Maths/industry workshop on molecular simulation for pharmaceutical industry (Friday, April 28th)
A one-day workshop is organized on Friday April 28th (after the 3-day workshop on numerical methods for nonequilibrium systems), on the use of computational statistical physics in the pharmaceutical industry and related fields.
It will take place at IHP, lecturing room Hermite.
This event is organized by Chris Chipot (CNRS & Universite de Lorraine), Tony Lelièvre, Gabriel Stoltz (Ecole des Ponts & Inria Paris) and benefits from the framework of the LIA between the Centre National de la Recherche Scientifique and the University of Illinois at Urbana-Champaign. It is also funded by AMIES (french agency to foster interactions between maths and industry) and the ERC MsMaths.
The workshop consists of 5 lectures by researchers from the chemical and pharmaceutical industries (BASF, Boehringer, CEA, GSK, Johnson & Johnson, Sanofi), as well as one short lecture illustrating the point-of-view of mathematicians. It will start at 9h30 and end around 17h00, with lunch buffet.
You can register here.
Program (abstracts below)
Thomas Fox, Molecular Dynamics Simulations in Drug Discovery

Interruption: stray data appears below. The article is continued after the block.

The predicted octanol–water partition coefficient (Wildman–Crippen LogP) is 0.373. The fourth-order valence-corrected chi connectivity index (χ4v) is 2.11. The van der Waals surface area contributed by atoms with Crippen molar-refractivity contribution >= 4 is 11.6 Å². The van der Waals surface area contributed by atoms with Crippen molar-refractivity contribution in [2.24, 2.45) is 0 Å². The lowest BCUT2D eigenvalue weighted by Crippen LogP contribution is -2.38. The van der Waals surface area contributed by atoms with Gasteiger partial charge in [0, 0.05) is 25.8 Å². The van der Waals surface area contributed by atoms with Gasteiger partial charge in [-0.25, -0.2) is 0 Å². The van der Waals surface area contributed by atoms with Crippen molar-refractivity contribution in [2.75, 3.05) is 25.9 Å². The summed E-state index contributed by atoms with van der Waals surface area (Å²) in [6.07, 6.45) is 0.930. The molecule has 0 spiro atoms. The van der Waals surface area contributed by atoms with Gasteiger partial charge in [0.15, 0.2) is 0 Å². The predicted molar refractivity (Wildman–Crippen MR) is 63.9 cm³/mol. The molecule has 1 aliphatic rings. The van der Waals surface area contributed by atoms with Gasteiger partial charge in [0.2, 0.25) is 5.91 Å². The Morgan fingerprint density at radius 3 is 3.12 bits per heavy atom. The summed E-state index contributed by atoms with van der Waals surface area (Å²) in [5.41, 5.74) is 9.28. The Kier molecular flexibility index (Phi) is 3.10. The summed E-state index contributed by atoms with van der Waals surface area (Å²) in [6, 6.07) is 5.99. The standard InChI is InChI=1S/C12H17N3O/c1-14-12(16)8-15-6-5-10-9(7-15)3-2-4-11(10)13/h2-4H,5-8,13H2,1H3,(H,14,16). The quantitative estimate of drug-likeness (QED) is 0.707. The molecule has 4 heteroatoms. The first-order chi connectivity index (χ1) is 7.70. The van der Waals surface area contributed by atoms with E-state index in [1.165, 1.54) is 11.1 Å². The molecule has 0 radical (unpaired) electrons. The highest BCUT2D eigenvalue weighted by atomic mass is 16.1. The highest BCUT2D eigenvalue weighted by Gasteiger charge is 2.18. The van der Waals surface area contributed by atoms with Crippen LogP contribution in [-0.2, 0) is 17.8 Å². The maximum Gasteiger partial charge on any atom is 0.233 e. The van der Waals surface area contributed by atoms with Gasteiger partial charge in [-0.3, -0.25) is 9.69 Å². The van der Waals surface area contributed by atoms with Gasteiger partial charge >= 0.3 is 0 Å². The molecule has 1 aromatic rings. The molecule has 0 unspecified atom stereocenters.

I will give a short overview over the drug discovery process at a typical pharmaceutical company, then I will discuss two applications of MD simulations to support this process: With mixed-solvent MD simulations we map out favorable interactions on the surface of proteins to support the finding and optimization of small ligands binding to the protein. A second application is the determination of relative free energies of binding of small ligands to a protein with Thermodynamic Integration - here I discuss recent advances and point to potential problems of this approach.
Michel Masella, An O(N) multi-scale N-body approach for simulating polarizable microscopic systems
The aim of our group is to propose alternative routes to tackle the limitations that are inferred to be at the origin of the relatively modest role of MD simulations to develop new drugs. In particular, we are developing (1) a new generation of force fields explicitly accounting for polarization and “charge transfer” effects; (2) an O(N) multi-scale coarse grained approach to efficiently handle large chemical environments; and (3) a parallel simulation code POLARIS(MD), where the latter theoretical approaches (as well as a scalable O(N) Fast Multipole Method) are implemented. We will present here these different approaches and one of their applications to simulate a million atom scale molecular system (namely a virus capsid solvated in liquid water) using overall modest computational ressources.